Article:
If you follow what’s happening in the indie rock world of Houston music, then you should know there’s a pretty vibrant world that exists outside of the inner city. It’s always been that way, but the scene that grew bands like Donna Hayward and Astragal could exist on its own without any help from inside the loop. On their new split cassette release on Miss Champagne Records, it’s pretty obvious as to why this is the case. Astragal, a band full of jangly twee that reminds the listener of groups like The Pastels and Josef K, has fully matured their sound on this recording. Donna Hayward, an emo indie rock trio that closely embodies the likes of bands like Braid and Rainer Maria with hints of Jawbox, brings their energetic pace to full form. While the two bands come from the same burgeoning scene, they aren’t really similar, which is what makes this release so intriguing. With three songs per side, Astragal and Donna Hayward prove that they can do what they want, whether it makes sense to the inner loopers or not.
Splitting these two up on separate sides of the cassette makes the most sense, so things begin with Astragal. The opening track “Brightfellow” really ushers in the sound this three-piece has cultivated since they began. Full of whispered nuances, reminding you of speedy indie rock coupled with vocals reminiscent of The Cure, the sound has more depth than on their debut release. The way in which the guitar seems to dance atop the bassline and the drums creates this magical sound that’s hard not to love. The band employs a nuanced sound, somewhere between speedy pop and shoegaze, that should have you repeating the song for days. This gets followed by a different direction in the opening of “Miles,” with the band opting for a slower speed with a greater focus on spacey tones. The scope of Jimmy Bent’s vocals is definitely deeper than on the band’s previous efforts. There’s times when the song reminds you of a dream you’d never want to wake from, or perhaps some incidental music to a film that you’ll spend forever attempting to find on the soundtrack. They close off their side of the split with the dreamy sound of “Crescent,” where they take things back a step, but still offer up a more matured sound. Echoing the likes of early Bright Eyes mixed with the subtle underpinnings of bands like The Boo Radleys and Yo La Tengo, you’ll want to hear these jangly guitar riffs again and again. There are times in the track that it’s hard to believe this is only a three-piece, complete with a less-is-more feeling that hits harder than if they were attempting to do something more complicated. The echoing guitar peppers the track with a subtle sweetness while the bass and drums fill in the gaps, helping create an ethereal sound. Whatever you call it, it works and proves that these guys are definitely wise beyond their years on earth and as a unit.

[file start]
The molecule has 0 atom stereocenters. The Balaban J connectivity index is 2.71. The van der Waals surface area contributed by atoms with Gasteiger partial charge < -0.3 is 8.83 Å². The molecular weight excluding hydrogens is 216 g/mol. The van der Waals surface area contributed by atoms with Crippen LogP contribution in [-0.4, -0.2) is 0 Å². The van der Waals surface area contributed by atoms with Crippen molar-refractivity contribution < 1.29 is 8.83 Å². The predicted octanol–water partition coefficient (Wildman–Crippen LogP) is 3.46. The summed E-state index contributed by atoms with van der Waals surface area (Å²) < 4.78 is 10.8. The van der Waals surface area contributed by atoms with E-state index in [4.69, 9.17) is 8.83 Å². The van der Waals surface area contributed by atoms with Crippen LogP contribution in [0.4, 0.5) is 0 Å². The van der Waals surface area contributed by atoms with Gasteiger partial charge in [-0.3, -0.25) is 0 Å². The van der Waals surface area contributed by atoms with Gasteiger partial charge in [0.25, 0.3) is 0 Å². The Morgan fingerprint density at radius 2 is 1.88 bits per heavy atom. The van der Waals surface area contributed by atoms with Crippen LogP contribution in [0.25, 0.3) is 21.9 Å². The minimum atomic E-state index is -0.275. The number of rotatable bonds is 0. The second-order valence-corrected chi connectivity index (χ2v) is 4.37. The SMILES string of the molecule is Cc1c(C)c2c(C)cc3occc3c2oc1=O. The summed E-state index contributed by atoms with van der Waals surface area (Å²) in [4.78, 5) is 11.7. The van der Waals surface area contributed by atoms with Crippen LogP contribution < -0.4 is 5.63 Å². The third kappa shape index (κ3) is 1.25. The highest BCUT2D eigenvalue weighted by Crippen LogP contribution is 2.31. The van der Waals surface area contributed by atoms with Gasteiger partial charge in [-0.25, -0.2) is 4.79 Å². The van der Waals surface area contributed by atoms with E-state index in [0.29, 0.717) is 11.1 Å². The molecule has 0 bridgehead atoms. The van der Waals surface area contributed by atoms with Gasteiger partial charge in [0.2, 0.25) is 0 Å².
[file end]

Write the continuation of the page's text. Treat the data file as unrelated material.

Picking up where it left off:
Donna Hayward. Photo: Maddy Goynes
The second side of the cassette, featuring three tracks from Donna Hayward, takes a much different approach. Opening with the slower and more terse sound of “Westover.” The strength of Donna Hayward has always been in their ability to play a diverse mix of songs, not just the usual emo fare. When the bridge comes in, the song takes the approach of early Mineral when what feels like a build is simply a misdirection in sound. The song, possibly the most unique of the three, offers up the strengths of the band as songwriters. Changing pace multiple times throughout, the band definitely mixes things up with varying guitar methodologies and speeds. When things seem to be back in line with how the track began, a dissonant drum beat grabs hold of your ears and lingers in your brain, making it clear that Donna Hayward is more sophisticated in their songwriting than most emo bands today. With a thuddy bass and squealing guitars, the three-piece unleashes their inner Saves The Day influences on “Blame.” That’s not to say that they’re copying the New Jersey four-piece by any means since things quickly steer into the murky and often blown out manner with which these guys create their emo-tinged sound. The intensity of Anthony Simmons’ vocals seem to offer up plenty of pain and wonderment, helping jettison the band past last year’s You Won’t Feel A Thing without stripping them of their core sound, and they end the track with a more jazz-fueled stride than they ever have before. However, it’s the fevered pace of the closing track, “Sink,” where the immense power of these three together really comes to fruition. Snappy drums from Michael Bynum are led by a demonic bass from Chris Toon while Simmons’ vocals hop on and off of the track. When the vocals become more scream heavy and the band speeds things up, they end things a little too quickly, completely killing the build up they created.
There’s no secret to what’s happening here with these bands releasing a split album together. While both bands are from the same ecosystem, they offer up almost a dichotomy of sounds while broadening the fan base for both in the process. The end result is an album from two bands that represent the future of music in Houston, proving that bands that have been around for a while might need to step up their game. You can order the cassette through Miss Champagne Records, or stream it through both bands’ band camp sites as well. Grab a copy in person tonight for the album release party at Walter’s Downtown. The all ages show with doors at 8 pm also features a set from Houston’s Rose Ette as well as a set from Alexalone, with a $10 cover.